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Poll: Should Hollywood make you wait longer to rent a movie?

October 28, 2011 |  3:45 pm

DVDs for sale at Best Buy

My colleague Ben Fritz reports that at least some of the studios are thinking about making Redbox wait up to 60 days for the DVDs it puts in its rental kiosks. Bloomberg reports that the same delay may be imposed on Netflix and other rental outlets as well. The apparent goal is to boost the sale of DVDs, Blu-ray discs and downloadable movies by making consumers wait longer to rent them.

I've opined before that I don't think Hollywood can convert renters into buyers just by making legitimate versions of its products more scarce. One reason, I think, is the effect that TiVo and its ilk has had on consumers.

As much as the Internet is shaking up Hollywood, the more fundamental disrupter has been the digital video recorder. The DVR liberated consumers from the dictates of the primetime schedule, encouraging them to create their own nightly lineups of shows. That made them more willing to record shows for later viewing, something that a fraction of homes with VCRs did with any regularity.

Just as important, the program-finding capabilities of TiVo and other sophisticated DVRs introduced viewers to shows they wouldn't have discovered otherwise. I remember thinking, back when I first used TiVo, that I never knew how much good stuff there was on TV. That's because TiVo looked at everything on all the channels, while I had been seeing only what was being aired when I happened to turn the TV on.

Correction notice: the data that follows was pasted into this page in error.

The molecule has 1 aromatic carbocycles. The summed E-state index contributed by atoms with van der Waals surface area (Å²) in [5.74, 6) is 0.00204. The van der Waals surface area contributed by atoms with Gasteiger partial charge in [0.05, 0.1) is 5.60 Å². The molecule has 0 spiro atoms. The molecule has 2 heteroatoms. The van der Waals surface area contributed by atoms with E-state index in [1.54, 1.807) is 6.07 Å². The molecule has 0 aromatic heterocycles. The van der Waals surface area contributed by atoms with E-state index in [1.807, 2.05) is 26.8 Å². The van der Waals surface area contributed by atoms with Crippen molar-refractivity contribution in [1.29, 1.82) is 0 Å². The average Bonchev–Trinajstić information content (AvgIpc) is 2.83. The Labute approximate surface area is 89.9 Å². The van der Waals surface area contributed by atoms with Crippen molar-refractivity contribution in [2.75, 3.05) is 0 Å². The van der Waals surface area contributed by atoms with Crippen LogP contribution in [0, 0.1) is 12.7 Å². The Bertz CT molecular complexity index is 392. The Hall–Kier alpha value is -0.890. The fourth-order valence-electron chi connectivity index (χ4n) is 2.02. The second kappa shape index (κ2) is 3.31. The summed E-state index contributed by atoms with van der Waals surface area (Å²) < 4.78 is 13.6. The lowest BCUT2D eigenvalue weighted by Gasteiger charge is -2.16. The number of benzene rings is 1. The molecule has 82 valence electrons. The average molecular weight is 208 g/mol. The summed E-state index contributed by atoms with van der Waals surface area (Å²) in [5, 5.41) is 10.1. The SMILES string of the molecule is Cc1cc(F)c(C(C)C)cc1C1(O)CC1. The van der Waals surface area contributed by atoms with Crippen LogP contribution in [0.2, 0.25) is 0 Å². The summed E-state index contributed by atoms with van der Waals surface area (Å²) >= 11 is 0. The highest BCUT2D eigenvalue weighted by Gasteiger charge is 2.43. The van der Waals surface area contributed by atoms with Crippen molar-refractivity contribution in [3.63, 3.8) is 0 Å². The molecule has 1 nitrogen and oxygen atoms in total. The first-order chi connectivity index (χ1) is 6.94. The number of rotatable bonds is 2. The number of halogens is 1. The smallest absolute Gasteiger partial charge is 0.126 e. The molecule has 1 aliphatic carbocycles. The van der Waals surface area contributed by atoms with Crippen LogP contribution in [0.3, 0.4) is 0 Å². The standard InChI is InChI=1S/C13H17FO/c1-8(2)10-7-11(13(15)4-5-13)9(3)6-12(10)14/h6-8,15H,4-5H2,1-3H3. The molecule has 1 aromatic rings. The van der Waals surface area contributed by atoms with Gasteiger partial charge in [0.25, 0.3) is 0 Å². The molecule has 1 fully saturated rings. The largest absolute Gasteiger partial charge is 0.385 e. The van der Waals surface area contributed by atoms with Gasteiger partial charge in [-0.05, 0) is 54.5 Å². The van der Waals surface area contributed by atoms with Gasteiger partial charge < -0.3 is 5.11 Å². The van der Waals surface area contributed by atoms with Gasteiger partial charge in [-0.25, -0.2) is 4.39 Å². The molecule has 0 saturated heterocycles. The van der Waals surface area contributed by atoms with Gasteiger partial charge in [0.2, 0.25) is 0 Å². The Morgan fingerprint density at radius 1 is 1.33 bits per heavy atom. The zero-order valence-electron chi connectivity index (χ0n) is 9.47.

Almost half of all U.S. homes now have a DVR, which means those effects are pervasive. It may be too much of a stretch, but I think the evidence can be seen in what's happening in Hollywood's home-entertainment business.

Sales of DVDs have been falling steadily in recent years, far outpacing the decrease in the sale of Blu-ray discs. Meanwhile, rentals have been climbing, particularly through such low-cost options as subscription services and kiosks. That's despite some studios' moves to keep their movies off of Netflix and Redbox until four weeks after they'd been released on DVD -- a delay that hurt Redbox, but only briefly. Given the abundance of good entertainment options, people don't seem to mind waiting longer to watch something they're interested in, especially when it costs them less to do so.

What do you think about these reports? Would you buy more movies if you had to wait longer for the rental versions to become available? Do you mind waiting longer to get the rental you want at a lower price? Take our hopelessly unscientific poll, leave a comment, or both!


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--Jon Healey

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